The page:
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Is 10 the ideal number of repetitions per set for maximum muscle growth?
Count all you want, but don’t count on counting for maximum muscle growth. I’ll say it again, for the umpteenth time: Bodybuilding is about quality, not quantity. People will produce data proving one rep range, or number of sets, or training cycle, etc., is the answer, but it all comes down to the pump you’re able to build in the muscle. That’s the ultimate gauge of whether everything you’re doing in your training is worthwhile. People are constantly commenting on the amount of weight I use, my high reps and my basic exercises, but those are dictated by my sole quest of developing a specific sensation in the muscle. I don’t tackle a workout obsessed with being able to lift a specific number of pounds for a specific number of repetitions. My goal is to lift whatever weight it takes, for however many reps and sets it takes, to feel a good full pump in the muscle being worked.
Finding that ideal compromise of weight and repetitions for the optimum pump is a task that cannot be taken casually. It demands extensive experimentation. The 10-rep rule of thumb is only a starting point — it might be far from ideal for your body. Maybe the ideal is six, three or 15, but if you don’t have a good pump after 15 reps, the weight is too light or you’re cheating too much. If you reach failure at three or six reps without building a pump, the weight is too heavy or you’re not focusing on the muscle.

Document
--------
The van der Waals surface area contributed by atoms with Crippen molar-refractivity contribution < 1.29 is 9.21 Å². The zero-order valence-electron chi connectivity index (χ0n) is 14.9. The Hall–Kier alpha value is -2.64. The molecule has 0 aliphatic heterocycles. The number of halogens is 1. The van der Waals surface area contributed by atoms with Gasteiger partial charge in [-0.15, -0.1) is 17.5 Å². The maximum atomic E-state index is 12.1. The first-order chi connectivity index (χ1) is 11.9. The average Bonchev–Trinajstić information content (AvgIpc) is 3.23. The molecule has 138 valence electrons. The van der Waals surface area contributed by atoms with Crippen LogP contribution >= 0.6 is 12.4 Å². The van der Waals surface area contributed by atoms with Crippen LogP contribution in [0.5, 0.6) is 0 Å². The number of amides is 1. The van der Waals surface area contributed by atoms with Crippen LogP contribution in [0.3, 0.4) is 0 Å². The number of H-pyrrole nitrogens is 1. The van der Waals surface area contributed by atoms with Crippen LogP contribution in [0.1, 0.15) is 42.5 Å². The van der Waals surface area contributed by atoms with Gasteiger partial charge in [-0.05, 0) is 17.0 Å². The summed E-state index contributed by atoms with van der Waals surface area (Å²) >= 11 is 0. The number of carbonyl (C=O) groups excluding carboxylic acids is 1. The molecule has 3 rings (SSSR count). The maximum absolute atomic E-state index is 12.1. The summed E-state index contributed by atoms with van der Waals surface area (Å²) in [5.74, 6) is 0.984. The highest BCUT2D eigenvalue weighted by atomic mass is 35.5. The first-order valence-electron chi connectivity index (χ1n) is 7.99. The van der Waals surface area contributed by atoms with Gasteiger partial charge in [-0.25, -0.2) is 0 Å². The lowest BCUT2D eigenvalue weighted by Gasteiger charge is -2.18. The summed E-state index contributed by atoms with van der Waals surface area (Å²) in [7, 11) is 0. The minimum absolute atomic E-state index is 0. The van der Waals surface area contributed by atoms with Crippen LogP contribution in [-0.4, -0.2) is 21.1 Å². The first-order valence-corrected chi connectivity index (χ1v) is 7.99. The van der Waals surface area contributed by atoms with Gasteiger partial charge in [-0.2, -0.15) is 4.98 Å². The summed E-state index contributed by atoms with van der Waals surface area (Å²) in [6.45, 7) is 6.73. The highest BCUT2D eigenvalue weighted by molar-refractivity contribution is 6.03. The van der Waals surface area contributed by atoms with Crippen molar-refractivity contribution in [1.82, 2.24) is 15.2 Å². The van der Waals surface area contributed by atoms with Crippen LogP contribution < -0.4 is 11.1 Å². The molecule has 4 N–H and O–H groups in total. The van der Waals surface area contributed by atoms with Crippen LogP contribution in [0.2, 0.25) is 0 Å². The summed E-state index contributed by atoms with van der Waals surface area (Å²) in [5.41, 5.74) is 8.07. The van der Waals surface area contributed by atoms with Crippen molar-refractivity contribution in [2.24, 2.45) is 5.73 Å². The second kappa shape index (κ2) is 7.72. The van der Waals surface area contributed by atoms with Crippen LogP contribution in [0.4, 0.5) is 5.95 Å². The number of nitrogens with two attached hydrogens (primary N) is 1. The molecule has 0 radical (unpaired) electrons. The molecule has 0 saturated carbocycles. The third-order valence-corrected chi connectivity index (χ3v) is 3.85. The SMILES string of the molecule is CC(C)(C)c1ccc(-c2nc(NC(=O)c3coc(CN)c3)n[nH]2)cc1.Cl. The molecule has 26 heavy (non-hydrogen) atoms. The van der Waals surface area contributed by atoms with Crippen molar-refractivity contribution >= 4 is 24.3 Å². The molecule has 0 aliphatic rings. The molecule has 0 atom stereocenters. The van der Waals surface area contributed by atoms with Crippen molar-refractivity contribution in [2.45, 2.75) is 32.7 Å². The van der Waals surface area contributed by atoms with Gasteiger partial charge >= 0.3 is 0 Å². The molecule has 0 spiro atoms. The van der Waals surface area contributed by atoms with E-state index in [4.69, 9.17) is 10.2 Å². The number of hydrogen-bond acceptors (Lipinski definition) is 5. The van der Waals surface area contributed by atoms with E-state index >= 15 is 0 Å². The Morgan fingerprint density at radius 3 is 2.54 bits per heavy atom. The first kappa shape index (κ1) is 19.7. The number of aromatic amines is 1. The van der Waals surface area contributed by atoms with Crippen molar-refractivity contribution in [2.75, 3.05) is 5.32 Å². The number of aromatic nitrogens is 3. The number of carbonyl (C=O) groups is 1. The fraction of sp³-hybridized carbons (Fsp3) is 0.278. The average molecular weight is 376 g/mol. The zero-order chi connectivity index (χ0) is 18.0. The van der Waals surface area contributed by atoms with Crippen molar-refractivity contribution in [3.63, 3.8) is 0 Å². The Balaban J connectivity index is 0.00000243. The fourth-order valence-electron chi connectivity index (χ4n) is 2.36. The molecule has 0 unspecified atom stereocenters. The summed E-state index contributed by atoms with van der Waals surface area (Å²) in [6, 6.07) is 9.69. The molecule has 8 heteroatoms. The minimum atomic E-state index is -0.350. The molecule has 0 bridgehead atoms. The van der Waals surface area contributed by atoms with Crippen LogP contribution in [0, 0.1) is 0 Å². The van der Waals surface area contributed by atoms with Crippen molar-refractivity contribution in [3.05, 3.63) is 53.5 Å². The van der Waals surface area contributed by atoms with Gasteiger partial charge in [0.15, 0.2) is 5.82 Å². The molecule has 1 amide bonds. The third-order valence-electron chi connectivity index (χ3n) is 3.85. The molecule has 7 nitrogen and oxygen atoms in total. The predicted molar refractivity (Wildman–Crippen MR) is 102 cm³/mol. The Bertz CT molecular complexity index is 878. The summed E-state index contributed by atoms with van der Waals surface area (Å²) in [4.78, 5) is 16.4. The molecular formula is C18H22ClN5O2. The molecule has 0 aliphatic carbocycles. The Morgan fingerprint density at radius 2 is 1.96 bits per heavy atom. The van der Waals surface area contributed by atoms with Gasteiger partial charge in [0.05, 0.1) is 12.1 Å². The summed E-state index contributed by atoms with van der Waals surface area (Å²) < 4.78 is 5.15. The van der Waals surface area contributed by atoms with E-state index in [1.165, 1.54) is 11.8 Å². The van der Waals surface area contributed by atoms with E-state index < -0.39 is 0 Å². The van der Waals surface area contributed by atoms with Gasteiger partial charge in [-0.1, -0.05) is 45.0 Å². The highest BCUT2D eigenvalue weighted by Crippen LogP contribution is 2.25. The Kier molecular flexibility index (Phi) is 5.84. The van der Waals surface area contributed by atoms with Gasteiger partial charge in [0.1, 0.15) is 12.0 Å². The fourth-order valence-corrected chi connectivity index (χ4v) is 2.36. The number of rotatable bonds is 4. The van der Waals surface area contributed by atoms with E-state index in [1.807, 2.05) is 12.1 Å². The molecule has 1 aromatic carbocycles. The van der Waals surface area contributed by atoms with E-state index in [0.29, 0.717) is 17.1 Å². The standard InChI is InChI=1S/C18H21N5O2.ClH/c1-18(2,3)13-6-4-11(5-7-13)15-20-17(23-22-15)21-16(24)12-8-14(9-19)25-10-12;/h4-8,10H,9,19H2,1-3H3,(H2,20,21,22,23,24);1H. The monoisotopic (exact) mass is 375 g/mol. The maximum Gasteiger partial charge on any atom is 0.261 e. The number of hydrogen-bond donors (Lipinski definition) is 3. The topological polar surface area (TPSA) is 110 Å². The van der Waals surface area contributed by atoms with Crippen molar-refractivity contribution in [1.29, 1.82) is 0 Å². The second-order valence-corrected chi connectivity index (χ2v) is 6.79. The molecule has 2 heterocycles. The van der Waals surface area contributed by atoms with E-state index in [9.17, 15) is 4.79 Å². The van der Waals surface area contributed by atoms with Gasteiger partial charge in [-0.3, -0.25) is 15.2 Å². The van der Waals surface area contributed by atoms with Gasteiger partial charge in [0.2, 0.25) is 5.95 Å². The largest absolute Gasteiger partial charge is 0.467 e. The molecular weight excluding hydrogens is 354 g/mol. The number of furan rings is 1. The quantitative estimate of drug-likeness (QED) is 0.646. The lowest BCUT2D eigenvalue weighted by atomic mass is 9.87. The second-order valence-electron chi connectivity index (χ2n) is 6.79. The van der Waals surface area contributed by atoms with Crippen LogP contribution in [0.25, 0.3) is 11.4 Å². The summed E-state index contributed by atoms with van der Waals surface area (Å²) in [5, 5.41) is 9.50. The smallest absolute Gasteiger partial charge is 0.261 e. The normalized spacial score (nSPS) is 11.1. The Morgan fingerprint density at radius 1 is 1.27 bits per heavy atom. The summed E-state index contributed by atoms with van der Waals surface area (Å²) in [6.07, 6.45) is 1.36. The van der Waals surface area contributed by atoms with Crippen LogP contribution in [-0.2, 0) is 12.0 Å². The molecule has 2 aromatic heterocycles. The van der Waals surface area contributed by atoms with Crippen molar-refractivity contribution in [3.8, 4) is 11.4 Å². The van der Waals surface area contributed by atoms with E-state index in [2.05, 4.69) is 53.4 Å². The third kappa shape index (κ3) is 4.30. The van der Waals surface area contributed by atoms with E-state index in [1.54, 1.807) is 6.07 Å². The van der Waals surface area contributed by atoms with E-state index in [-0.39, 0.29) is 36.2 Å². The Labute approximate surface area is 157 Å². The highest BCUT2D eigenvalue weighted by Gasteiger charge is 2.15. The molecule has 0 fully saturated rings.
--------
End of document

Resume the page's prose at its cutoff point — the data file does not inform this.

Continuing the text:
You will probably find that the number of reps for building an ideal pump varies with each muscle group, according to the adjustments your body needs to make for balance and strength. Power-plane movements, such as squats, military presses, deadlifts and bench presses, have a higher weight-per-rep ratio, so they usually require fewer reps to build a full pump. Exercises such as barbell curls, deltoid raises, dumbbell curls and cable work have a lower weight-per-rep ratio, so they usually require higher reps to build a full pump. Even at that, other factors, such as your proportions, torso mass and relative length and strength of your arms and legs, can affect the number of reps you’ll need.
Start with a weight that builds a good pump in 12 reps, then concentrate harder to see if you can get an even better pump in 15 reps at the same weight. Progressively increase the weight in an attempt to build the same or better pump with fewer reps. If you begin to lose the pump, you’ve gone too far; stay at your bestpump combination until your strength signals that you’re ready to increase the weight.
Warning: Never be content with merely copying the rep ranges of top pros. Each Mr. Olympia has found his individual ideal, from Sergio Oliva’s 20-25 sets of six to eight reps per bodypart, to my 12-16 sets of 10-12 reps. Ignore these numbers. Instead, think only of building a pump with smooth firm reps and perfect control. That’s the only way to achieve maximum muscle growth. – FLEX